Arnaud Faugas, tell us about your career path
After a literary baccalaureate in Bordeaux, I followed my father’s advice and began law school; however, I soon realized this was not to be my vocation, and decided to try my luck in Paris, where some of my friends had gone. As I parked my moped in front of the Cours Florent School of Theater, I let myself be dragged onstage. I never burned up the stage, but did discover a great deal about the expression of feelings, something new for me.
From one stage to another, I left Paris for London, there to learn the language and become familiar with new cultures.
After London came New York, where everything is possible! A few friends and I opened a restaurant on Martha’s Vineyard, an island off the coast of Massachusetts. We worked mostly in the summer, which allowed us plenty of time to travel for several months each year. We would cross paths in London, meet up in Peking by way of Moscow, the world was truly our oyster.
Then, ten years later, it was time to return to Bordeaux.
You are self-taught; how did you discover that you knew how to draw? Do you have any particular influences?
I still wonder what led me, one day in 1992, to go into my neighborhood newsstand and buy a sketchpad, a pen, a bottle of ink and a child’s watercolor set; and with these instruments to produce my first drawings. Two years later I had my first exhibit at the Cité Mondiale in Bordeaux, and haven’t stopped exhibiting since then, several times per year.
I didn’t make my fortune overseas, but I brought back with me a precious memory of reading The New Yorker magazine. Its unusual tone, which mixes literature and illustration, freed my approach to subjects and helped me to find my own style.
I fell under the spell of Hirschfeld and Steinberg, both of whom worked for The New Yorker, and their descriptions of American life.
Although not wanting to re-create New York in Bordeaux, I wanted to treat my city as though it were a living being, vibrant and full of spirit.
Do you draw or are you a painter? Where is the borderline?
I am an illustrator who tells little stories in color. But I also like India ink alone, because it magnifies the black and the white and is a symbolic link between drawing and writing.
Consider a Chinese ideogram, is it just writing, or a work of art?
For me, drawing is like my bicycle, there is no preparation, it’s just there leaning up against a wall, hop on and start pedaling! Everything fits in my pocket; a pencil, a few tubes of colors, a pen. My hand is light and free.
The city of Bordeaux has been a recurring theme since your beginnings; do you think you will ever get tired of it?
In my head is a Bordeaux that is a sort of musical comedy, where everything dances and twirls, even the building façades look a bit like a theater décor.
In drawing, I over-interpret: everything is exaggerated, the past blends into the present, and then I have some fun slipping in a few surprises to be discovered by those who look closely.
What would you like to say to us with your painting? Do you have a particular message?
My drawings are pretty talkative by themselves. If you stop in front of them they will tell you: take some time (for a coffee on a terrace), start a discussion (with a passer-by that you meet), smile (at the blue sky, at the sun, at a pretty girl), garb yourself in color, fantasy, lightness. If I had to give a message it would be; “Know how to take hold of the colorful moments life offers us.” There are a lot more of them than we think. We have to be able to take off the glasses that we sometimes wear that make us see everything in dull shades of gray.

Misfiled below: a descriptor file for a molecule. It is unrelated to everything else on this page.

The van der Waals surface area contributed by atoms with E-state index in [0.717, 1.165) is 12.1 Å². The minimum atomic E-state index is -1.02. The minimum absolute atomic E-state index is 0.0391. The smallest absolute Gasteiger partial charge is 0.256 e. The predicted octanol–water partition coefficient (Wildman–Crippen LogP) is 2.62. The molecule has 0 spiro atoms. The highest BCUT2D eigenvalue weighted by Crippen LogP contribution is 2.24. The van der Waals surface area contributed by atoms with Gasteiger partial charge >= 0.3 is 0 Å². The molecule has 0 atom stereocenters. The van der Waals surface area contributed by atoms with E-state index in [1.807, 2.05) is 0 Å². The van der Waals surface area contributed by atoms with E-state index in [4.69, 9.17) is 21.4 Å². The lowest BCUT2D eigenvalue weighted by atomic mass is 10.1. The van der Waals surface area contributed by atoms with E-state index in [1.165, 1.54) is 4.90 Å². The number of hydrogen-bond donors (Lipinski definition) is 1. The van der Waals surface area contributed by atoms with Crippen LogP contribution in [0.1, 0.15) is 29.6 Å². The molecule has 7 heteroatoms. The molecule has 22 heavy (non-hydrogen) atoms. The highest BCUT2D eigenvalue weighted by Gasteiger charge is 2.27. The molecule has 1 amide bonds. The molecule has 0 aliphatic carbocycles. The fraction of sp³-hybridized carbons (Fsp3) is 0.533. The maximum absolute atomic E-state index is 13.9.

You worked for ten years before embarking on large-scale paintings. Why wait so long?
What is more natural than to have different desires according to the moments? I like to change formats and vary the subjects. I enjoy just as much drawing landscapes as sketching portraits of musicians, doing a book on les Fables de la Fontaine or painting a crowd of jubilant people. The large-scale works are intoxicating, intense, they are more than just an image that winks at you as you pass by: they have a way of enveloping you that is enchanting and irresistible. The composition must be well thought-out, the different elements must work together, afterwards it’s just a matter of adding in the details. Working on a larger surface demands more reflection, but without losing the freshness and
spontaneity. Going large is also the simple desire to be seen “for real”!
Do you prefer working to order or free creation?
Free creation is – a good day’s work finished, I do a little drawing on a piece of paper that happens to find itself under my pencil, and when it is finished, it makes me smile. It’s having no constraints, the time passing, the inspiration that comes and goes. Sometimes it takes you far, but also brings you back to shore. It is mischievous and elusive; you just have to give it time, a rare commodity these days. It also brings surprises; every day I can be astonished by what I have done!
A customer’s order is different; I find it very stimulating. I bring my own vision to the subject that is proposed. It’s an exchange of ideas and interpretations. Then come the first trials, and what satisfaction it is when my drawings delight them! And in all these moments, I enjoy the people that I meet through my paintings.